A Tailored Approach to Address Climate Change Impacts in Ethiopia and South Africa

MOTIVATION Global climate change impacts food and water security in significant ways, and developing countries will most likely bear the brunt of the adverse consequences. The lack of adaptive capacity and already high levels of poverty make these countries’ rural population and agriculture sector vulnerable. With support from the Federal Ministry for Economic Cooperation and >> Read more

Strategies for Adapting to Climate Change in Rural Africa

The impact of climate change will be most severe in tropical countries, like many countries in Africa south of the Sahara—particularly in those that have scarce resources to channel into adaptation strategies, whose policy makers lack information, and where there is significant poverty. Even small climate changes can have a significant impact on farmers’ livelihoods and overall wellbeing. With support from the Federal Ministry for Economic Cooperation and Development (BMZ) and the CGIAR Research Program on Climate Change, Agriculture, and Food Security (CCAFS), IFPRI worked with the Association for Strengthening Agricultural Research in Eastern and Central Africa (ASARECA), the Food, Agriculture and Natural Resources Policy Analysis Network (FANRPAN), and other national partners to generate country-level analyses on climate change impacts and adaptation strategies for 10 countries in East Africa and 8 countries in southern Africa. IFPRI published the results in three books released in 2013: East African Agriculture and Climate Change: A Comprehensive Analysis, Southern African Agriculture and Climate Change: A Comprehensive Analysis, and West African Agriculture and Climate Change: A Comprehensive Analysis.

The Economics of Land Degradation

Land degradation is a serious threat to long-term food security. To resolve the paradox of growing land values in the face of continually low investment levels, research-based policy action is needed. With this in mind, IFPRI and the Center for Development Research at the University of Bonn (ZEF) researchers, with support from BMZ and later from the CGIAR Research Program on Policies, Institutions, and Markets (PIM), gathered and analyzed existing knowledge on land degradation as part of the Economics of Land Degradation initiative.

Strategic Investment Planning to Improve Growth and Reduce Poverty in Africa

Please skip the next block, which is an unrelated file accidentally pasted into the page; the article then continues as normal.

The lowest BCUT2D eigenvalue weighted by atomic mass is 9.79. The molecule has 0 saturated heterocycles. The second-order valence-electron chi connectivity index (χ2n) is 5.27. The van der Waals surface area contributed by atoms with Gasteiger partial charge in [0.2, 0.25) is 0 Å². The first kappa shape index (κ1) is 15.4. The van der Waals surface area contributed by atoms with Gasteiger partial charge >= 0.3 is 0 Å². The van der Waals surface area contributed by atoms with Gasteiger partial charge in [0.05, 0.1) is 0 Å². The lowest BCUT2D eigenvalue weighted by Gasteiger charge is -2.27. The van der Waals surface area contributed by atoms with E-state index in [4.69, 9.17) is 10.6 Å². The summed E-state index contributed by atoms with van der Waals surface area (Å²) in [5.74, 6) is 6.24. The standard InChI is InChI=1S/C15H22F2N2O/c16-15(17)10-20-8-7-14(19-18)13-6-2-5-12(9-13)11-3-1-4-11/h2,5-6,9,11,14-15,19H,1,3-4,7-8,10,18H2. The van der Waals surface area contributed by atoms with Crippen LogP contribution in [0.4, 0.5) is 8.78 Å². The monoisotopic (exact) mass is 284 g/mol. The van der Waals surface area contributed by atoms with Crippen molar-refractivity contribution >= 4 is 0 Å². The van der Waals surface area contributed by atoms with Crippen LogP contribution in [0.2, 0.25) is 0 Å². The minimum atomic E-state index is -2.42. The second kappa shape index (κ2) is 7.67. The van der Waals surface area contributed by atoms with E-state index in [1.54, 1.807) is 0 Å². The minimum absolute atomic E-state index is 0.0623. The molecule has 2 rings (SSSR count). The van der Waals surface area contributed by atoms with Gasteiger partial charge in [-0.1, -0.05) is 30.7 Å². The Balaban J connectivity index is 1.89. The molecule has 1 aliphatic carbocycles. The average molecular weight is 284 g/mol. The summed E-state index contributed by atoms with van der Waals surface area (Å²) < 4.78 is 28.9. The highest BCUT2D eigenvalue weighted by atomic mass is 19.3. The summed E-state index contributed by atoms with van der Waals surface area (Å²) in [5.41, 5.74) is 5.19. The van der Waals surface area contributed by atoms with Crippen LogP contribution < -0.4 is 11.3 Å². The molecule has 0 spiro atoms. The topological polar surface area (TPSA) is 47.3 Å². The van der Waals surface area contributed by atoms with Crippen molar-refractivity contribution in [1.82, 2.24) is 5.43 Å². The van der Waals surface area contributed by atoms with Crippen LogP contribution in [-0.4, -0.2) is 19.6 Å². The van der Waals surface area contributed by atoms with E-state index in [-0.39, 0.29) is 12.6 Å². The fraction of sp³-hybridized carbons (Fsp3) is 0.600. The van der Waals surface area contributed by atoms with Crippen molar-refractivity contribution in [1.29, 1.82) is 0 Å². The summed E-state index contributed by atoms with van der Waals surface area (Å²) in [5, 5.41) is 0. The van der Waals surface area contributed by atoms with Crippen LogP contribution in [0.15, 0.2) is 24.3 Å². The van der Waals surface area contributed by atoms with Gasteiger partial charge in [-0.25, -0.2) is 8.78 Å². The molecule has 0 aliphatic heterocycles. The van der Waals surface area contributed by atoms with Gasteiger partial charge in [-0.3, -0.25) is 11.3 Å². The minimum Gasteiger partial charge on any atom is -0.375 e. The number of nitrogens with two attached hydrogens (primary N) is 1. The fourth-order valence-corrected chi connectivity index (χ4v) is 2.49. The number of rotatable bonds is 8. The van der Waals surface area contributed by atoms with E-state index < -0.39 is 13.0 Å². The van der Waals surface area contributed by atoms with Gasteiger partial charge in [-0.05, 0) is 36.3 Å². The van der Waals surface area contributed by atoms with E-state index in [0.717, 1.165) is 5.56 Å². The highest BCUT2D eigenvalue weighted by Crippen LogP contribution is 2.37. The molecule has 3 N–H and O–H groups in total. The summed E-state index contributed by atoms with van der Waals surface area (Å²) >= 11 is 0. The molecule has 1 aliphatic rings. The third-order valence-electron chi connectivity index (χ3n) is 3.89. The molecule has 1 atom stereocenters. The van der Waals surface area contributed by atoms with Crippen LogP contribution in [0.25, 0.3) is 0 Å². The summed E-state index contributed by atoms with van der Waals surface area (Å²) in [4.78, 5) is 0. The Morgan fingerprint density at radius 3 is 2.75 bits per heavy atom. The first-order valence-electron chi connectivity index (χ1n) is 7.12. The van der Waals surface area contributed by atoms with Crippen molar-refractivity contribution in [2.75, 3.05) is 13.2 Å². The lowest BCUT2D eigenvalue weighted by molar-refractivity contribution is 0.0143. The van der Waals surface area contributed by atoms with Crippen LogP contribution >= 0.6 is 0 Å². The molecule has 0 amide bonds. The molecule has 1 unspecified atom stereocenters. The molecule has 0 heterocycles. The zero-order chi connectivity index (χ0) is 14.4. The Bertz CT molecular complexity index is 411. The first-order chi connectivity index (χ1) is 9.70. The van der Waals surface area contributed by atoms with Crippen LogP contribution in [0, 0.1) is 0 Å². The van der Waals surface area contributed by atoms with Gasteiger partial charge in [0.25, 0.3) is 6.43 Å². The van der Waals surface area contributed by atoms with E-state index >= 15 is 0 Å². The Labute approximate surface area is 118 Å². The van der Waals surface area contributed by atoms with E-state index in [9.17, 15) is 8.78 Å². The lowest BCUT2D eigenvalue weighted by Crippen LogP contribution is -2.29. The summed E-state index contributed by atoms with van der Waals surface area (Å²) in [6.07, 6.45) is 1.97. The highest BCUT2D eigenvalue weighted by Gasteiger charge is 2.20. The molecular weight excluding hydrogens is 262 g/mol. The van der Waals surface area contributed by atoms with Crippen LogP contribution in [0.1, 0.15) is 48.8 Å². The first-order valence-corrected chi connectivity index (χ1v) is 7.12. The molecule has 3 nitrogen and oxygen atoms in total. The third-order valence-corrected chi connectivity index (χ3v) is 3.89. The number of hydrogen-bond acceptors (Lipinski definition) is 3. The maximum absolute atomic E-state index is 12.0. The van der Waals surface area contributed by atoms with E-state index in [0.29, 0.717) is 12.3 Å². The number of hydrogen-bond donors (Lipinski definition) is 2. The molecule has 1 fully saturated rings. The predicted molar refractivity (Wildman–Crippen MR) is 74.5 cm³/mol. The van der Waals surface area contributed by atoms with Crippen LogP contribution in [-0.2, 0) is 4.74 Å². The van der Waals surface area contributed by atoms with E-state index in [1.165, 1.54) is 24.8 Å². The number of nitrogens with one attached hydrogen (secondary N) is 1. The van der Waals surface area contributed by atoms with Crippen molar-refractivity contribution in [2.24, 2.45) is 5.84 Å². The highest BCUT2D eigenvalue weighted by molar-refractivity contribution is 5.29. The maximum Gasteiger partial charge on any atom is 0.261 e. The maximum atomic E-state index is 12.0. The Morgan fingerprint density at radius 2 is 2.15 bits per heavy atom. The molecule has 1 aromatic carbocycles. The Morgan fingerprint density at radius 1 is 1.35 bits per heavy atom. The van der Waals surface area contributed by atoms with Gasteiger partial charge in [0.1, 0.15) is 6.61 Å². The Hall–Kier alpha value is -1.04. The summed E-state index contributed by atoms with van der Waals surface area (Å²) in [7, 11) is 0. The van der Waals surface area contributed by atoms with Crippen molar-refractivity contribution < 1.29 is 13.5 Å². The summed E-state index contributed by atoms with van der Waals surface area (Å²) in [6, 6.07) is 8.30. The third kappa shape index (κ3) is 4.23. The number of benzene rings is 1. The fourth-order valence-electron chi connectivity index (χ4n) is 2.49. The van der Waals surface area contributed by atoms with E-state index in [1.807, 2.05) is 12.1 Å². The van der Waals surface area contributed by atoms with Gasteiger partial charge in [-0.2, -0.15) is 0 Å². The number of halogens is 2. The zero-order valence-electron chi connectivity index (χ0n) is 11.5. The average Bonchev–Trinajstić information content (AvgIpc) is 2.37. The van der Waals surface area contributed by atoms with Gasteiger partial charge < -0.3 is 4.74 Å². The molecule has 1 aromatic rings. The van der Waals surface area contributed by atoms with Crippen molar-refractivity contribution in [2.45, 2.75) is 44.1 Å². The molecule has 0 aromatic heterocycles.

In 2004, BMZ was one of the first organizations to partner with IFPRI in supporting the NEPAD Secretariat and the implementation of CAADP. BMZ’s partnership allowed IFPRI, between 2004 and 2007, to prepare a roadmap to guide the CAADP implementation process, establish the program’s credibility among development partners, and facilitate the adoption of the CAADP agenda by more than 20 African countries and by regional economic communities. From 2008 to 2011, IFPRI assisted the NEPAD Secretariat and regional economic communities in implementing and advocating for the CAADP agenda at the regional, sub-regional, and national levels. IFPRI also helped build the capacity of national teams and experts to lead the analytical work.

Tracking Hunger and Strengthening Resilience: An IFPRI-Germany Partnership towards Sustainable Development

IFPRI has been partnering with German development agencies, universities, and nongovernmental organizations (NGOs) for more than three decades to build the evidence base needed to effectively tackle pressing development issues.

Highlights of Recent IFPRI Research and Partnerships with Germany

This brochure highlights key research collaborations between IFPRI and German institutions in recent years. For more than three decades, the International Food Policy Research Institute (IFPRI) has engaged in strong partnerships with German development agencies, universities, and nongovernmental organizations (NGOs) to build the evidence base needed to effectively tackle pressing development issues. Initially, IFPRI and >> Read more